Things not to do when you start a new job

When you have succeeded in your goal to secure your dream aviation job, you’re likely to feel a mix of elation, apprehension and nerves on your first day.  This is entirely normal.  However, the way you deal with these emotions can turn you into a different person from the ‘real you’.  So, when you’re facing the imminent start of your new aviation job, it’s worth taking a bit of time to plan how you’re going to deal with the first few days.  Here are some things that you should AVOID at all costs:

  • Over-controlling your nerves. Admitting, either through subtle body language or by actually saying the words, that you’re a tiny bit nervous is a good thing on your first day.  You don’t need to bang on about it, nor should you allow yourself to look like a nervous wreck, but some admission of nerves normally goes down well.  We’re only human after all and a bit of self-deprecation is normally a good ice-breaker.

  • Giving the impression that you know it all. Giving the impression that you’re the most knowledgeable person in the world is never a good look and should be avoided at all costs when you start a new aviation job.  Even if you do feel as if you know more than most around you, take time to be humble and let your new colleagues feel as if they are valued by you and that you need them.

  • Being wary of asking questions. It’s entirely normal when you’re new that you need to ask questions.  No matter how great any induction process is, it’ll never tell you everything you need to know.  Asking questions of your new colleagues gives you an excuse to speak to them; makes them warm towards you and will help you suss out who’s who and what’s what in your new aviation workplace.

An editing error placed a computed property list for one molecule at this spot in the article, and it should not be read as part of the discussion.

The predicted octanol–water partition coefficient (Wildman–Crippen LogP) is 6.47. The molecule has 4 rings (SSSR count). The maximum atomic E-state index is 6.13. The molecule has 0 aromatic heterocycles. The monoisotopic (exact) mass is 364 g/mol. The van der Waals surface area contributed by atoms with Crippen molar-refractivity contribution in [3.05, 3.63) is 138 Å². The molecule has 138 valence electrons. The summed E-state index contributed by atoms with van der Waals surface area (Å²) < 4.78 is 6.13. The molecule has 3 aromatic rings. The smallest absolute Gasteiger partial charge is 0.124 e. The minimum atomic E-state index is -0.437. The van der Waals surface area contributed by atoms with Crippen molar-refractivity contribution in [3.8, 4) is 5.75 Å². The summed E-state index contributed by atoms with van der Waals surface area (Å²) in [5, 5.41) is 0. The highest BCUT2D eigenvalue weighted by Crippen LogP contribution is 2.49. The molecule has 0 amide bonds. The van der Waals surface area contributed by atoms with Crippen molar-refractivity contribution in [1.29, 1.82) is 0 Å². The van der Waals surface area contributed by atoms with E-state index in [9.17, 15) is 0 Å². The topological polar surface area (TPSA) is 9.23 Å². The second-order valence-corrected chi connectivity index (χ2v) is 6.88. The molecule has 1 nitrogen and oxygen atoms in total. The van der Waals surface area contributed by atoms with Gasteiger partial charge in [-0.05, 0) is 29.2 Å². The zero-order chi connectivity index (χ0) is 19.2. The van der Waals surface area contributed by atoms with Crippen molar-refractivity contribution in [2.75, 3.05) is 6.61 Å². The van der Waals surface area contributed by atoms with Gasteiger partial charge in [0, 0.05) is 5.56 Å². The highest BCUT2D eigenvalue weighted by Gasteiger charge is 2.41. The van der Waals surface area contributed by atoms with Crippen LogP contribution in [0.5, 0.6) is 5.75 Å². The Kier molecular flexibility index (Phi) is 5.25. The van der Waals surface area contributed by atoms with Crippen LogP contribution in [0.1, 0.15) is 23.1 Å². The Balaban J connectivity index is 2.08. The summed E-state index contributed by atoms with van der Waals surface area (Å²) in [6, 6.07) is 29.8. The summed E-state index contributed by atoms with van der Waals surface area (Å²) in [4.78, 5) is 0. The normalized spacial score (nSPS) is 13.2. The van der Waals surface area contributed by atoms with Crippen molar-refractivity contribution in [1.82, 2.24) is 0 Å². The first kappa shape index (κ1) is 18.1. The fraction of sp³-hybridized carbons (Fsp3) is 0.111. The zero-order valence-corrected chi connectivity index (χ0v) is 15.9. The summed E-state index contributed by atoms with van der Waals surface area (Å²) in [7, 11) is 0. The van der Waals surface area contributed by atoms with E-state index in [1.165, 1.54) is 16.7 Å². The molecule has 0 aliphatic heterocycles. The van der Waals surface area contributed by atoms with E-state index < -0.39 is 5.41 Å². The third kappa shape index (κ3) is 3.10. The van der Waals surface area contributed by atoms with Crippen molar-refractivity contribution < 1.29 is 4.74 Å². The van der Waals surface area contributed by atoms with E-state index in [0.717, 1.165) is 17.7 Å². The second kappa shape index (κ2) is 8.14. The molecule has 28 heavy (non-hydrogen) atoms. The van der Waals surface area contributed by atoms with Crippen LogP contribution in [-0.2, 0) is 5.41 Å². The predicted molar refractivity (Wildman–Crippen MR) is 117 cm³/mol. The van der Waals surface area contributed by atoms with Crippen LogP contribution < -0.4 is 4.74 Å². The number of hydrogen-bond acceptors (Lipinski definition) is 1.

• Turning down offers of help or advice. When people offer you help in a new job situation, they’re doing it normally for one of two reasons.  First they’ve been asked to and they need to show willing.  Second, they’re doing it to be nice and to get to know the new guy or gal.  Either way, snubbing offers of help or advice isn’t a good strategy.  Even if you wind up not using the help or taking the advice, showing willing is the best approach in a new job situation.

  • Going on and on about how you did ‘it’ (whatever ‘it’ may be) in your last job. There’s nothing worse than someone new who appears and suddenly wants to change everything so their new workplace becomes a carbon-copy of where they worked before.  After all, if things were so good in your last job, why did you want to leave?

  • Becoming best mates with the first person who makes themselves available to you. If you look back on most situations in your life, it’s rarely the people you think will be your best friends at the start of a situation (school, university, job etc) that end up being your trusted and valued companions years on.  Be wary of accepting offers of friendship too early.  Clearly it’s not a good idea to reject them outright; but just be wary.  Although not always the case, often the people who want to be best friends with the ‘new person’ on their first day is the person in the office who has least friends themselves…so just be on your guard.

  • Not setting out your stall. While being humble in the company of your colleagues is a good strategy for winning friends, it doesn’t mean to say that you should hide your light completely under a bushel.  When appropriate, you can drop some nuggets of knowledge into the conversation and start to let your personality show.  After all you got the job because you’re good.  Just take time to let it show slowly and naturally.  That said, when you get the chance to set out your stall with your new boss, make sure you’re prepared and don’t hold back.  You only get one chance to make a first impression.

  • Being unable to find the toilet or the coffee machine! Two essential elements of any successful aviation career are making sure you locate (and can easily re-locate) the loo and the coffee machine.  So make these your essential strategies for Day 1!

    If you’re on the lookout for an aviation job, why not upload your CV today to get headhunted by top airlines and aviation companies as well as receiving job alerts that tell you when new jobs that match your criteria are posted on our site? 

In order to stay up to date with what’s happening at AviationMatch, why not follow us on Twitter, like us on Facebook or save this page as a favourite so you can keep your finger firmly on the pulse of what’s happening on the aviation job front?

By

Published:

Back to listing